Emma Ozias (Whitsett) Birthdate:October 29, 1866 Death:Died April 24, 1895
Immediate Family: Wife of Charles Othello Ozias
CHARLES OTHELLO OZIAS, M. D., is a leading physician and surgeon of Warrensburg, and a specialist on chronic diseases. He is a young man possessing much more than ordinary-ability, and had the advantage of a five years hospital service in Kansas City, this experience probably being of more benefit to him than ten years of ordinary practice would have been. He has been very successful in the treatment of cancers, tumors and other obstinate and difficult forms of disease, as he has made a particular study of these difficulties. In order to better fit himself, he went. East and took a course as a specialist, and soon afterwards, in 1892, opened an office in this city. His patients are not limited to this immediate locality, as his reputation is wide, and his clientage comprises people from all parts of the state.
The Doctor was born in Lewisburg, Preble County, Ohio, November 16, 1861, on a farm, where he lived until seven years of age. In the spring of 1868 he moved with his parents to Center View Township, about six miles west of this place. He received a good education, and at the age of eighteen years entered the State Normal, where he pursued his studies for two years. He then traveled some in the East, and on returning home engaged in farming for a few years. About 1887 he took up the study of medicine under Dr. J. H. Kinyoun, of Center View, and Dr. J. D. Griffith, of Kansas City. In 1891 he was graduated with honors from the Kansas City Medical College, and after practicing a short time with his brother at Roseburg, Oregon, opened an office in Warrensburg. From the first he has succeeded beyond his most sanguine expectations, and is rapidly coming to the front ranks in his profession. Besides being Medical Examiner for a number of fraternal societies, he is also examiner for ten insurance companies and mutual organizations. December 24, 1884, Dr. Ozias married Emma, daughter of Hon. Thomas J. and Mary Etta Whitsett. The former came from old pioneer stock of Johnson County, and his father was one of the first ministers of the Cumberland Presbyterian Church of this section. The Doctor's wife was born in this county, October 29, 1866, and completed her education in the seminaries at Bowling Green, Mo., and in Holden (Mo.) Female Seminary. By her marriage she has become the mother of four children: Mary Myrtle, born February 15, 1886, and Ollie Sophronia, August 22, 1889, both of whom were born in this county; Charles Ralph, who was born in Kansas City, February 5, 1892; and Ernest Martin, whose birth occurred in Warrensburg March 9, 1895. The mother of this family was called to her final rest April 24, 1895. A Christian with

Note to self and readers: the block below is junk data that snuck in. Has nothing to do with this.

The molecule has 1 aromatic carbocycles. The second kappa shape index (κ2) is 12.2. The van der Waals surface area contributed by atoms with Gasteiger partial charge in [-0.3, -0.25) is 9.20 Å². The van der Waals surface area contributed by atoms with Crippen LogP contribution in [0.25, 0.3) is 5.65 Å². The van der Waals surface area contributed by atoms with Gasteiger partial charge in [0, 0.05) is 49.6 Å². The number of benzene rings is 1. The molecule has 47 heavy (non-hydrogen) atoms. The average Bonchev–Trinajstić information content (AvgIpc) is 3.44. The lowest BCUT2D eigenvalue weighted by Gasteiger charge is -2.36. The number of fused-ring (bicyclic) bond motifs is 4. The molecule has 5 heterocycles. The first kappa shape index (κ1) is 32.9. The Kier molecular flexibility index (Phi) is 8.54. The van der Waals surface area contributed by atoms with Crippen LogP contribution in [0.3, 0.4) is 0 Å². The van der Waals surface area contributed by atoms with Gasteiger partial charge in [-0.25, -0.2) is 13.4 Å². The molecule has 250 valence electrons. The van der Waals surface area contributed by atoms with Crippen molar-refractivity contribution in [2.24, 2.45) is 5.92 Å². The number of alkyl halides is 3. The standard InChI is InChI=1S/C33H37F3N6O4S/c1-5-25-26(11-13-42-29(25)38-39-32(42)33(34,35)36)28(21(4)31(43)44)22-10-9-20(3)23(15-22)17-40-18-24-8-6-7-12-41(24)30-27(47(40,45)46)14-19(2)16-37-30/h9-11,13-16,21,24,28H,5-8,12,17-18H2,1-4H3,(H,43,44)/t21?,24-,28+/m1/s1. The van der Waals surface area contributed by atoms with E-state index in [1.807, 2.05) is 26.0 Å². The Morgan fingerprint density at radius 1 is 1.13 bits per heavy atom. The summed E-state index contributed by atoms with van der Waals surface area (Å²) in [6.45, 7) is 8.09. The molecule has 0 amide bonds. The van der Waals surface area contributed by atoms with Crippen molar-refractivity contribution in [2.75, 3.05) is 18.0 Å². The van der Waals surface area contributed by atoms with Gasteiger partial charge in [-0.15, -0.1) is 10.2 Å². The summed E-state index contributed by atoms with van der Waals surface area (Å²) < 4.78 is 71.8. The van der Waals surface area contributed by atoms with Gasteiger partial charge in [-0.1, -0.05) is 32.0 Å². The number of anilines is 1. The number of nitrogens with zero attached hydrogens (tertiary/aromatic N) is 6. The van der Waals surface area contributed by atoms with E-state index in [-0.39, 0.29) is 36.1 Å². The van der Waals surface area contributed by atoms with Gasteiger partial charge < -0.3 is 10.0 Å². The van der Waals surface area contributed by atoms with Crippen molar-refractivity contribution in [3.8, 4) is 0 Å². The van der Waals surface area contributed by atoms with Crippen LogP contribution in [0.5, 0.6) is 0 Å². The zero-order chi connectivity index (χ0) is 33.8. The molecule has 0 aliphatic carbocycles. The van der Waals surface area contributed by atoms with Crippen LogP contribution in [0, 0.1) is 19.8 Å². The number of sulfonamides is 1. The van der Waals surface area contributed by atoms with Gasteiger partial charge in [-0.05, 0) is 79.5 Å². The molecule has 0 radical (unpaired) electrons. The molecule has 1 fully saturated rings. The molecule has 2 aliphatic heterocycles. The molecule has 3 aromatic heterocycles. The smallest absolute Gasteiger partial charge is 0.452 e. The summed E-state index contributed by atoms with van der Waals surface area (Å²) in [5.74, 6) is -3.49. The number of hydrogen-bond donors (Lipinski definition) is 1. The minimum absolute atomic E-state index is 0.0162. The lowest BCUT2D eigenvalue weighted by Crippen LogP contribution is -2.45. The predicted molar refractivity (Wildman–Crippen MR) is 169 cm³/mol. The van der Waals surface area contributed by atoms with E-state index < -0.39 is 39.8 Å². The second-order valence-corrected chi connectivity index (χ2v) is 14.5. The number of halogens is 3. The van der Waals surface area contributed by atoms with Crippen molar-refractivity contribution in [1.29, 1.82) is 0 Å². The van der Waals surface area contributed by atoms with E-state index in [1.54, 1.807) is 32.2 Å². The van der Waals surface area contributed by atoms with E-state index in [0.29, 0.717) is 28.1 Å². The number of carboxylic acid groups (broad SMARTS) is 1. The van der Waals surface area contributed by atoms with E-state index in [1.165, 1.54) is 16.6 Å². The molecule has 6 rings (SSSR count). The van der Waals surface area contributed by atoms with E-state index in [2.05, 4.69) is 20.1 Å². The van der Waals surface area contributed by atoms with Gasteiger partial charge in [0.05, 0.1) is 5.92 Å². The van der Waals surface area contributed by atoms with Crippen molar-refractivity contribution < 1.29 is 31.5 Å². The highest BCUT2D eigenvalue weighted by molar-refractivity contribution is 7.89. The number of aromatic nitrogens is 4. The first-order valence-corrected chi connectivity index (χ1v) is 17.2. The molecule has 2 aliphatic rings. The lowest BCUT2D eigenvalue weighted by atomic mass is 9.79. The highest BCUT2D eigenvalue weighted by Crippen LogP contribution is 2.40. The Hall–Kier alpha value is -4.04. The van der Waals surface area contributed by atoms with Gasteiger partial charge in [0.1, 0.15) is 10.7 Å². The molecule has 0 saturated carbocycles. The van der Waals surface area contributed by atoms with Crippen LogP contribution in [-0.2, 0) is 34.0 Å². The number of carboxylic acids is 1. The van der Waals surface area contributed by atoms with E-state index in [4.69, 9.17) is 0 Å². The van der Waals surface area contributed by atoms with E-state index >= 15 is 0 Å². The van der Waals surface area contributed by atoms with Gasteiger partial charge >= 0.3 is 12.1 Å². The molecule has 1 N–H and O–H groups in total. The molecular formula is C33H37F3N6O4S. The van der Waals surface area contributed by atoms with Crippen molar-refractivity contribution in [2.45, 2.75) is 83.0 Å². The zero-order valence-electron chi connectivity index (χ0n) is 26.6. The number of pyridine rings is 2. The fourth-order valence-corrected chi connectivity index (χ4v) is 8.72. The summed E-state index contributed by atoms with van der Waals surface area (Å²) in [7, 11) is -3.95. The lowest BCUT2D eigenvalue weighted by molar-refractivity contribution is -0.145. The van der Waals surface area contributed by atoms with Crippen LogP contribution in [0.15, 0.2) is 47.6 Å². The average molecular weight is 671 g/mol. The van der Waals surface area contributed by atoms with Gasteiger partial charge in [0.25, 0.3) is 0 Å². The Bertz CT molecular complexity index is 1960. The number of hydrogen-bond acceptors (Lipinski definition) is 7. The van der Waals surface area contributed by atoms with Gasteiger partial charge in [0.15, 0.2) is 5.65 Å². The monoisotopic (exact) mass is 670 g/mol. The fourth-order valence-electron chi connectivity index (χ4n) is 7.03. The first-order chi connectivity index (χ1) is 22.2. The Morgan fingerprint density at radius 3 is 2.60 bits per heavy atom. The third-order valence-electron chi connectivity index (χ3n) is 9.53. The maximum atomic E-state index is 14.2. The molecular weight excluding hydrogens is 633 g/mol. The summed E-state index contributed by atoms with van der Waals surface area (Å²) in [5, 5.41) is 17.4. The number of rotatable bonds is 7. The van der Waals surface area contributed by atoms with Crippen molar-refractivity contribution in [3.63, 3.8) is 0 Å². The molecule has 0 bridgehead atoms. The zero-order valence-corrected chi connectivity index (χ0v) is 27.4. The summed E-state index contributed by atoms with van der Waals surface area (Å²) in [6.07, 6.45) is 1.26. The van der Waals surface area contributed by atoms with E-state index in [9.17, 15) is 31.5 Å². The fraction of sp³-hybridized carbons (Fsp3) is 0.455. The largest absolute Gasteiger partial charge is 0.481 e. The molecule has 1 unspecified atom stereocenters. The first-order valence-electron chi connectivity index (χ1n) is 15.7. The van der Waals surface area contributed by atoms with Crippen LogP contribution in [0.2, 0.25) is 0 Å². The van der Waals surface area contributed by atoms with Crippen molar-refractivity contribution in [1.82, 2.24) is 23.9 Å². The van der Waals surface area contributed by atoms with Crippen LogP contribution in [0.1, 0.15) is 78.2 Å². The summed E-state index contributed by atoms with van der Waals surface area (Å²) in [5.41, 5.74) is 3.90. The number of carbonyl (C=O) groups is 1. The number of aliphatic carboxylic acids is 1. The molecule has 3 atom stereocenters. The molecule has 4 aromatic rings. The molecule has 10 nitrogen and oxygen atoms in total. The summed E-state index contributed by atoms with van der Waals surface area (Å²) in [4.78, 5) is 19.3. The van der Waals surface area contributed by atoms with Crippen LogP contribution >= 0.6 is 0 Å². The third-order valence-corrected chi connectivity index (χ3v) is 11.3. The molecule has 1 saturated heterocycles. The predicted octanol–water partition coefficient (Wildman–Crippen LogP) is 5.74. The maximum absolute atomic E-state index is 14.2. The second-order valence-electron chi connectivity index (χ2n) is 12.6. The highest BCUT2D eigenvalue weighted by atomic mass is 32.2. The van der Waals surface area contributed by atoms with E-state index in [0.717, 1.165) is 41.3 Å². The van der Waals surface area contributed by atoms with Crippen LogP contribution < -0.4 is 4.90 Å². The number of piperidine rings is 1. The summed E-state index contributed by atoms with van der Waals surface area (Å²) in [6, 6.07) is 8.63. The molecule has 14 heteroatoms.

504 PORTRAIT AND BIOGRAPHICAL RECORD.
many noble qualities, she was a faithful worker in the cause of religion, and her death was widely mourned.
The Doctor has at all times been interested in agricultural matters, and has a fine orchard of fifty acres, containing five thousand "Ben Davis" apple trees, besides other small fruit. The orchard is conveniently located, being about five miles from Warrensburg. He is a member of the Cumberland Presbyterian Church, and is a teacher in the Sunday-school. Politically he is a Democrat, as is also his father, but his paternal grandfather was a Republican.
The first of the Ozias family to settle in America located in North Carolina, being one of four brothers who lived in that state for a number of years. One brother emigrated to Pennsylvania and was never again heard from, while the other three moved to Preble County, Ohio, and from them are descended all persons who bear the name in the United States. For several generations they have led agricultural lives and have been honored and representative citizens in the several communities in which they have dwelt. Joseph P. Ozias, the Doctor's father, a retired farmer of this county, is now living in Warrensburg.
He was born in Preble County, Ohio, September 6, 1838, being a son of Jacob and Sarah (Potter) Ozias. The former, a native of North Carolina, moved to Preble County, Ohio, when a boy, about 1805, with his father, Peter Ozias. The mother of our subject, formerly Sophronia Pretzinger, was a daughter of J. M. and Sarah (Martin) Pretzinger. The former was a noted physician, being very well known in Ohio, Indiana and Kentucky, and three of his sons, as well as four of his daughters' husbands, became famous practitioners. Dr. J. M. Pretzinger was of German descent, and in 1836 settled in Darke County, Ohio, where he commenced practice. He was married in Greenville, and a few years afterward removed to Euphemia, where he passed the rest of his life. When pressed into the German service, he became a surgeon, having studied with that end in view, but as soon as he obtained his diploma he sailed for the New World.
Jacob Ozias, the grandfather of the Doctor, started out in life a poor man, but in time became the owner of nine hundred acres. His son J. P. received a fair education in the old log schoolhouse of that period, and was trained to agricultural pursuits. When about twenty-two years of age, February 12, 1861, he was married, and two years later moved to a piece of ground belonging to his father. He cleared the land, built a good frame house, and lived there until 1868. In the winter of that year he came to this county, whither his brother had preceded him, and as he liked the country, bought a farm of one hundred and sixty acres. Returning home, he sold out everything at auction, and as soon as possible moved his family to his new prairie farm, located about a mile north of Center View. He built a good house, improved his farm and increased its boundaries until he had about five hundred acres. For the first tract he paid at the rate of $16 per acre, and since then has given as high as $50 an acre. He is now living retired from business cares in Warrensburg. His wife died in March, 1874, leaving three children: Dr. Charles O., Dr. Newell J., who was born in Preble County, Ohio, and is married and engaged in practice at Roseburg, Oregon; and Oscar Eugene, who was killed at the age of fifteen years by accident, a six-horse drag running over him. In November, 1875, Mr. Ozias married Sarah Conard, who was born in Licking County, Ohio, in 1853. To this union there were born four children. August died in infancy; Harry was shot and killed when seven years of age by a little playmate; Marie was born in this county, August 6, 1886; and Ruby, also a native of this county, was born January 31, 1891.